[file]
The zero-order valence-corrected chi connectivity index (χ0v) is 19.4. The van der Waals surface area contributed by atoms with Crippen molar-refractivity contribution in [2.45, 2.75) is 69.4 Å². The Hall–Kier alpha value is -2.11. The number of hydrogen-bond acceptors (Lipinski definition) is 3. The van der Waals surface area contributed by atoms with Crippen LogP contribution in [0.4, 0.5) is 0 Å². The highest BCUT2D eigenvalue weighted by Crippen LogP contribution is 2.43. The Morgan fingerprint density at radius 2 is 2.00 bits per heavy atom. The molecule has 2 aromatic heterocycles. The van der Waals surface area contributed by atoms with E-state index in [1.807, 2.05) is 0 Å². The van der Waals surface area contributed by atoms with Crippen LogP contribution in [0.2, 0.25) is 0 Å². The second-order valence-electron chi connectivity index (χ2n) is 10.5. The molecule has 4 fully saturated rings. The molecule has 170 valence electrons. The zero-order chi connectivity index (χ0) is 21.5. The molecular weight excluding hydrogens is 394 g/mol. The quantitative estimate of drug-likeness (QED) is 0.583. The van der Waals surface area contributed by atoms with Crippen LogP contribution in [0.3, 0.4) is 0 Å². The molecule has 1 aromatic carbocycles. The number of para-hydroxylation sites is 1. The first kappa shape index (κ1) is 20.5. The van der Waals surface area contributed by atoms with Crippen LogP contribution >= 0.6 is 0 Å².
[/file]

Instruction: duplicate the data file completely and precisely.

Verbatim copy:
The zero-order valence-corrected chi connectivity index (χ0v) is 19.4. The van der Waals surface area contributed by atoms with Crippen molar-refractivity contribution in [2.45, 2.75) is 69.4 Å². The Hall–Kier alpha value is -2.11. The number of hydrogen-bond acceptors (Lipinski definition) is 3. The van der Waals surface area contributed by atoms with Crippen LogP contribution in [0.4, 0.5) is 0 Å². The highest BCUT2D eigenvalue weighted by Crippen LogP contribution is 2.43. The Morgan fingerprint density at radius 2 is 2.00 bits per heavy atom. The molecule has 2 aromatic heterocycles. The van der Waals surface area contributed by atoms with E-state index in [1.807, 2.05) is 0 Å². The van der Waals surface area contributed by atoms with Crippen LogP contribution in [0.2, 0.25) is 0 Å². The second-order valence-electron chi connectivity index (χ2n) is 10.5. The molecule has 4 fully saturated rings. The molecule has 170 valence electrons. The zero-order chi connectivity index (χ0) is 21.5. The molecular weight excluding hydrogens is 394 g/mol. The quantitative estimate of drug-likeness (QED) is 0.583. The van der Waals surface area contributed by atoms with Crippen LogP contribution in [0.3, 0.4) is 0 Å². The molecule has 1 aromatic carbocycles. The number of para-hydroxylation sites is 1. The first kappa shape index (κ1) is 20.5. The van der Waals surface area contributed by atoms with Crippen LogP contribution >= 0.6 is 0 Å².